Vintage valve amp renovations often take weeks and sometimes longer. They're very involved but I love the challenges and the feeling when you get to the end is quite rewarding. At 60 GBP plus VAT per hour, there's no way I can charge for the actual time I spend on stuff like this. Inevitably I try to quote something which I feel balances out the time spent, the value of the item and provides a reasonable finite figure for the customer. It can be a hard call but to put things into perspective, I quoted Adrian about 2500 GBP including labour and parts for both amps. Within a couple of e-mails, we agreed on 2150 GBP. That's more than a 10% discount and is even further from the cost of the time I spent on these things. On the other hand, I'm happy that Adrian's happy and I'm even more happy that these amps may have another fifty or sixty years in front of them! 🙂
Over the past year, more and more customers are wanting to bring me several items at the same time which is great but I’ve felt embarrassed asking them to complete a copy of my Service & Repair Form for each item.
Well, last night, I redesigned my form and customers can now book in up to four repairs simultaneously. Details for each item need to be completed but customer contact details only need to be done once.
There’s a fine balance to be struck between keeping things simple and straight-forward but gathering relevant information at the same time. When things get busy, it’s important that I can easily keep track of what’s going on with all the customer units I have.
So, if you need to bring me a few items for repair, service or upgrade, please check out my NEW Service and Repair Form! 🙂
Today I received an e-mail with a rather interesting question; a MKS-70 owner, uses upper and lower voices as two separate instruments and suffers from crosstalk. He asked me if would Nebula reduce crosstalk. Such a good question.
Cross talk can be considered as a type of interference. Unlike noise high up in the electromagnetic spectrum such radio frequencies (RF) however, crosstalk specifically pertains to audio.
Fundamentally, crosstalk is a 'leakage' of signal between two (or more) audio channels and occurs when a signal flowing in one audio circuit is induced into the signal flowing in another audio circuit. This can occur for one of several reasons such as:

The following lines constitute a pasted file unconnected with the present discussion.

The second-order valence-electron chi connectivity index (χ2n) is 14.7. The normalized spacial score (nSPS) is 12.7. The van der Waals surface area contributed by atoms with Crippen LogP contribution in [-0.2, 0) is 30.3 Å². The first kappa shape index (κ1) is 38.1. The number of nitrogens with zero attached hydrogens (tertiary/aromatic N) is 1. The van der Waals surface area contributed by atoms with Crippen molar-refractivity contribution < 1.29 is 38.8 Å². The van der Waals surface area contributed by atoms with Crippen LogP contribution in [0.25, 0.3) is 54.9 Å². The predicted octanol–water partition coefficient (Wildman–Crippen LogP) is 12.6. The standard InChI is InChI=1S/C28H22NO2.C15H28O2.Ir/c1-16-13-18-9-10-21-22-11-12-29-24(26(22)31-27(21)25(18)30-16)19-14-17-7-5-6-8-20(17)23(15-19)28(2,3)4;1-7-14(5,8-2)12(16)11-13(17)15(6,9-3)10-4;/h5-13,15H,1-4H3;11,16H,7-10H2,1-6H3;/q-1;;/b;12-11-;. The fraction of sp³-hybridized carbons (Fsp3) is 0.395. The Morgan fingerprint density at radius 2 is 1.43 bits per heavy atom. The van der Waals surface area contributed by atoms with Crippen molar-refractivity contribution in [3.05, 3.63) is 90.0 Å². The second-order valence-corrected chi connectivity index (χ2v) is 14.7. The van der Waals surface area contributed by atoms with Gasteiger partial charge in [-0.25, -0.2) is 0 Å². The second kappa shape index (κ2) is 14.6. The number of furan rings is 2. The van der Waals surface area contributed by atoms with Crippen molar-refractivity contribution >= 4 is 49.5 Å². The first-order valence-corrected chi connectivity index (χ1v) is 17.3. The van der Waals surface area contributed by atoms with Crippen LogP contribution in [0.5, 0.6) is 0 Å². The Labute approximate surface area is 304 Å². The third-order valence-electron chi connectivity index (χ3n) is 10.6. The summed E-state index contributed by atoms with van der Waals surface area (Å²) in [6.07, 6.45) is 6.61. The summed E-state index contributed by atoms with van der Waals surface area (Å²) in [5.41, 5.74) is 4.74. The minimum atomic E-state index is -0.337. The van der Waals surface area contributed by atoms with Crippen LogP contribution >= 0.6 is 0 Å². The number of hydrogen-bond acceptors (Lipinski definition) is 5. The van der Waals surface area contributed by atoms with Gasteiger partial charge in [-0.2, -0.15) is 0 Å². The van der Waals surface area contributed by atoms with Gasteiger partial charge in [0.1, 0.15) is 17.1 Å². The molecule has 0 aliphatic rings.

Signal sources are high impedance.
Signal destinations are low impedance.
Earth isn't absolute and actually carries a small voltage offset or even some audio.
Normally associated with the channels that make up a stereo configuration (left and right), in the MKS-70, we should also consider potential crosstalk between the outputs of each module-board (as per the question at the beginning of this post).
So let's have a look at some aspects of the MKS-70 which might produce crosstalk...
Firstly, the audio outputs of each module-board come straight out of a pair of M5218L op-amps and as we all know, op-amps have a very low output-impedance. Hence, the module-board outputs shouldn't contribute significantly to crosstalk. We can therefore cross reason 1 off our list.
Interestingly, there are no low-value resistors on the outputs of those M5218Ls, which you might normally expect. That's because Roland used series resistors later on in the chain (on the jack-board), to provide passive mixing for the headphone amp.
Coming off each MKS-70 module-board, there are four wires; left audio / left earth and right audio / right earth. There’s nothing connecting the two module-board audio paths at this point.
The two sets of connections (eight wires all together) go straight to the jack-board. Here, Roland implemented an ingenious passive switching / mixing system which automatically directs appropriate signals depending on which jack sockets are accessed.
On the original jack-board, the four audio signals are also combined passively, to provide a stereo headphone output and a mono output.